Xochimilco, Mexico City’s floating market of colorful gondola-like boats has been on enough travel documentaries to risk being a tourist trap. Instead, it was a refreshing window into Mexican family life and culture.
Xochimilco is actually so much more than the canals and islands you may have seen on blogs and travel shows. It’s one of the city’s 16 boroughs, a sprawling green belt to the southwest set on what was once Lake Xochimilco.
An ancient community rising up from a lake
Back when the Mayans first settled in Mexico City, the region was a wetland of rivers and man made islets called chinampas. The islets were created to grow crops where there wasn’t actually land, built up on matted reeds, tied to partially submerged trees. Over time, the islands would sink and be replaced, the shallow lake gradually being overtaken by resumed land. In between, canals offered a way to connect and transport the produce. In all there are over 170km of canals weaving through the region and this connection to the city’s roots has ensured it is now protected as a world heritage site.
Meet your match
Today, you can hire one of the colorful Trajineras – gondola-like vessels ably steered and propelled by locals, negotiating the narrow canals with long staffs. Each trajinera is personalized, with bright paints, decorations, and differentiated with the name of a girl.
Before you board
We catch an uber directly to the Embacardo. The forecourt marketplace is doing a bustling trade in folk art, dolls, hats and musical instruments. Fresh coconuts are sliced open for a replenishing drink and locals are clutching big gulp cups of beer encrusted with chili and salt rims – the michelada, a combination best described as a Bloody Mary margarita with beer poured on top. Temporary tents provide basic shelter for Vendors selling freshly cooked tacos. Rather than the traditional small corn tortillas, local women concoct blue corn tacos on a wok-like iron cooking surface. They work the ingredients furiously, carving up chicken thighs into a minced consistency and folding in onions, peppers and fresh chili. Bordering this griddle is a Plethora of hot sauces. The finished product is flattened bread that can easily feed two people. It is sliced in half and served with slices of lime.
Sunday is still considered a holiday in Mexico City, a place that has defied the downward trend in Catholic Church attendance in light of years of eye opening instances of child abuse. Here families dress up to go to church then gather for a large lunch with all the family, with the Abuela cooking traditional favorites. At Xochimilco on a Sunday, we’re greeted with large families holding parties and lunches on the bright colored boats. There’s an atmosphere of total celebration and relaxation amidst the mayhem and explosion of colors of the trajineras trying to load and unload passengers at the point of embarkation.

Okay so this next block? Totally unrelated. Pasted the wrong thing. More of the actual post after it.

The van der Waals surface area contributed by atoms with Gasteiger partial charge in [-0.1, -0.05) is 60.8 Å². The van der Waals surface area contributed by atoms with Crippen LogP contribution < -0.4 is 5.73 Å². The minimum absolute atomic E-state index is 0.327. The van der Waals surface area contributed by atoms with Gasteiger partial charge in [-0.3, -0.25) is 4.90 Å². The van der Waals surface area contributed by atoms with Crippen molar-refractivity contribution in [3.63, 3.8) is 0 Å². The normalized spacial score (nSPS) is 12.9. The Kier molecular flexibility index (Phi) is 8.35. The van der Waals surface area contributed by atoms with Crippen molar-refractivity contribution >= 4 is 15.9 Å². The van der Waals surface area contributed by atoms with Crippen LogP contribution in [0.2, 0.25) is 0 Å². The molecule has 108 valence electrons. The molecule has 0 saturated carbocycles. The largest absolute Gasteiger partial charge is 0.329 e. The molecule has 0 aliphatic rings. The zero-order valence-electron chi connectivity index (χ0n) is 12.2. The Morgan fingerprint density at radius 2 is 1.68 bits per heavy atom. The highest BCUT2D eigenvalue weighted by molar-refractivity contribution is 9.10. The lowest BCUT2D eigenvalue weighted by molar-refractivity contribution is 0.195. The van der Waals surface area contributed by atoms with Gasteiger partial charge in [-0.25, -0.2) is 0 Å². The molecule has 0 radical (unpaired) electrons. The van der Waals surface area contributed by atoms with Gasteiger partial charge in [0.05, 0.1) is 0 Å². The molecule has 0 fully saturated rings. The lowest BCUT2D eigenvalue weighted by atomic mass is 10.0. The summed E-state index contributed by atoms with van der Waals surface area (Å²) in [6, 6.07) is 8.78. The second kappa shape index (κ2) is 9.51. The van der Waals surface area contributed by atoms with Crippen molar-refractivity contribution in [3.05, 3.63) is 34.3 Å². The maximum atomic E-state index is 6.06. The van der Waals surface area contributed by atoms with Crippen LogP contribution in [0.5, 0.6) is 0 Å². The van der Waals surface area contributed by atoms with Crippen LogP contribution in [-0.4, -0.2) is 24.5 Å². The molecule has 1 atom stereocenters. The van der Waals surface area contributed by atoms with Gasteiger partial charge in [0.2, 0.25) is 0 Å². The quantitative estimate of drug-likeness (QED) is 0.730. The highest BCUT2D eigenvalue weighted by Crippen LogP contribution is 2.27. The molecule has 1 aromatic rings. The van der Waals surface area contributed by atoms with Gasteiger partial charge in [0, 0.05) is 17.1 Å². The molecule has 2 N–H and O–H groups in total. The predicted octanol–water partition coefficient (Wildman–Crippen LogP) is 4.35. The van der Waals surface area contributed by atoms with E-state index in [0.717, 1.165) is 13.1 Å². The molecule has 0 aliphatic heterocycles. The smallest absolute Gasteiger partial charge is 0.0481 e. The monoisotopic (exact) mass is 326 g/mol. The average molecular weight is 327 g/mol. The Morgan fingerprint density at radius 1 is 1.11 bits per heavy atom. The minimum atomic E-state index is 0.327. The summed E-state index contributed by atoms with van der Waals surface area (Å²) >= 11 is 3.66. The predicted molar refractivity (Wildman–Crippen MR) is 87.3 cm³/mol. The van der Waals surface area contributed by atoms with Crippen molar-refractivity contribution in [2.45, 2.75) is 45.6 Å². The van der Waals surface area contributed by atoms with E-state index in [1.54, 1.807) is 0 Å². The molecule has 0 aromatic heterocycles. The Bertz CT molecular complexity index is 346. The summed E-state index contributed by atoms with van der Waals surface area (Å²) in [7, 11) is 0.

One last tip
Homes and businesses around the area profit of the basic human needs of a bathroom, snacks and beers that all should be tended to before boarding. You’ll find cleanish toilets well signposted for 50 pesos while a queue of men at one of the many shacks denote where to buy alcohol from.
Before boarding, you will be accosted by several hustling boat owners. It is with them that you need to negotiate your time and price. The going rate is 400 pesos an hour for two hours, though we only had an hour given the rather ambitious to-do list to get through in three days. You pay your fee in cash to this man but be aware that once on the boat, you will then be responsible for a secondary fee, a tip that is paid to the two staff on board. The boats are simply furnished, with two long trestle tables and wood seating that goes the length of both sides of the boat.
Enjoy the ride
Once you’ve pushed away from the muddy shoreline you’ll be instantly swept up in a euphoric feeling of celebration. Every boat is colorfully decorated and filled with families and revelers. Some have brought their own karaoke machines and are massacring Mexican classics; there are dogs, kids and dancing grandparents.
Boats frequently collide and smaller two-person merchant launches squeeze in between selling trinkets and wooden models of the colorful boats. Mariachi bands step aboard for private shows for a fee or you can be escorted by boats of older gentlemen playing xylophones – it’s all very random and rowdy.
There are boats servicing the canals with cold beers and Micheladas but no liquor or you have the option of stopping at one of the bars and bathrooms that enterprising locals have built on their canal side allotments. You’ll see locals lazing in the sun on the banks, people cycling with their dogs and picnickers. We only had an hour rather that the standard two to explore the canals and missed the famous Isle of the Dolls, a haunting islet where locals hang dolls in memory of children lost too early. Easily a highlight to our time here, we would definitely come again to see that.
Xochimilco is a celebration of Mexican life in all its Technicolor glory, an unmissable day out – especially if you can time your visit for a Sunday.
Xochimilco is a borough of Mexico City where you will find canals and estates of gardens, parks and pathways.
Nuevo Nativistas Embarcadero, southern neighborhood of Xochimilco, Mexico City, Mexico
While there are trains to Xochimilco we preferred an uber which only cost $20 for the over 45 minute trip from the historical center. Most boats offer a 2-hour trip for around 400-500 pesos for an hour. You then will need to pay a tip of another 300 pesos on the boat to the crew. Be wary of being overcharged as a gringo, and prepare the Google Translate app to aid your negotiations.Follow & Connect with us